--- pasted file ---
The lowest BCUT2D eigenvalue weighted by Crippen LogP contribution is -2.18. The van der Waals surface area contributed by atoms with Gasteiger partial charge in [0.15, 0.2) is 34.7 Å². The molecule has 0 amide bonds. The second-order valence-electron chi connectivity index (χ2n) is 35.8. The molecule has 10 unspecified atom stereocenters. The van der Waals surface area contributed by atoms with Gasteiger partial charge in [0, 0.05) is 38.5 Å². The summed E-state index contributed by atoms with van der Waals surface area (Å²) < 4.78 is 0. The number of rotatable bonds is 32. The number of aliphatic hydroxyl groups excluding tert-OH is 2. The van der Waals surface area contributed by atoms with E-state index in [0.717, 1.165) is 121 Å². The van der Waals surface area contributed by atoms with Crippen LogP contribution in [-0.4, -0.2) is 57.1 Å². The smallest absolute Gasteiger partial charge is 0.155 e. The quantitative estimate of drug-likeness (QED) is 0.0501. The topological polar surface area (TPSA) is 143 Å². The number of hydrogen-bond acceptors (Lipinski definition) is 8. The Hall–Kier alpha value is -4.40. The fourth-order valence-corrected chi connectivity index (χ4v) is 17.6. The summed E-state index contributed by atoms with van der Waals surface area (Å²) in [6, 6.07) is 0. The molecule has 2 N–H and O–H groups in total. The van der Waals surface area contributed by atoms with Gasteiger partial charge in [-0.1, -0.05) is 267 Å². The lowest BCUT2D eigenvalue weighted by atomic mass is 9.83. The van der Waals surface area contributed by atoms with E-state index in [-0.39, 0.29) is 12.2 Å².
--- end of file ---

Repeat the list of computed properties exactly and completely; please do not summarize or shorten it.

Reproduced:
The lowest BCUT2D eigenvalue weighted by Crippen LogP contribution is -2.18. The van der Waals surface area contributed by atoms with Gasteiger partial charge in [0.15, 0.2) is 34.7 Å². The molecule has 0 amide bonds. The second-order valence-electron chi connectivity index (χ2n) is 35.8. The molecule has 10 unspecified atom stereocenters. The van der Waals surface area contributed by atoms with Gasteiger partial charge in [0, 0.05) is 38.5 Å². The summed E-state index contributed by atoms with van der Waals surface area (Å²) < 4.78 is 0. The number of rotatable bonds is 32. The number of aliphatic hydroxyl groups excluding tert-OH is 2. The van der Waals surface area contributed by atoms with E-state index in [0.717, 1.165) is 121 Å². The van der Waals surface area contributed by atoms with Crippen LogP contribution in [-0.4, -0.2) is 57.1 Å². The smallest absolute Gasteiger partial charge is 0.155 e. The quantitative estimate of drug-likeness (QED) is 0.0501. The topological polar surface area (TPSA) is 143 Å². The number of hydrogen-bond acceptors (Lipinski definition) is 8. The Hall–Kier alpha value is -4.40. The fourth-order valence-corrected chi connectivity index (χ4v) is 17.6. The summed E-state index contributed by atoms with van der Waals surface area (Å²) in [6, 6.07) is 0. The molecule has 2 N–H and O–H groups in total. The van der Waals surface area contributed by atoms with Gasteiger partial charge in [-0.1, -0.05) is 267 Å². The lowest BCUT2D eigenvalue weighted by atomic mass is 9.83. The van der Waals surface area contributed by atoms with E-state index in [-0.39, 0.29) is 12.2 Å².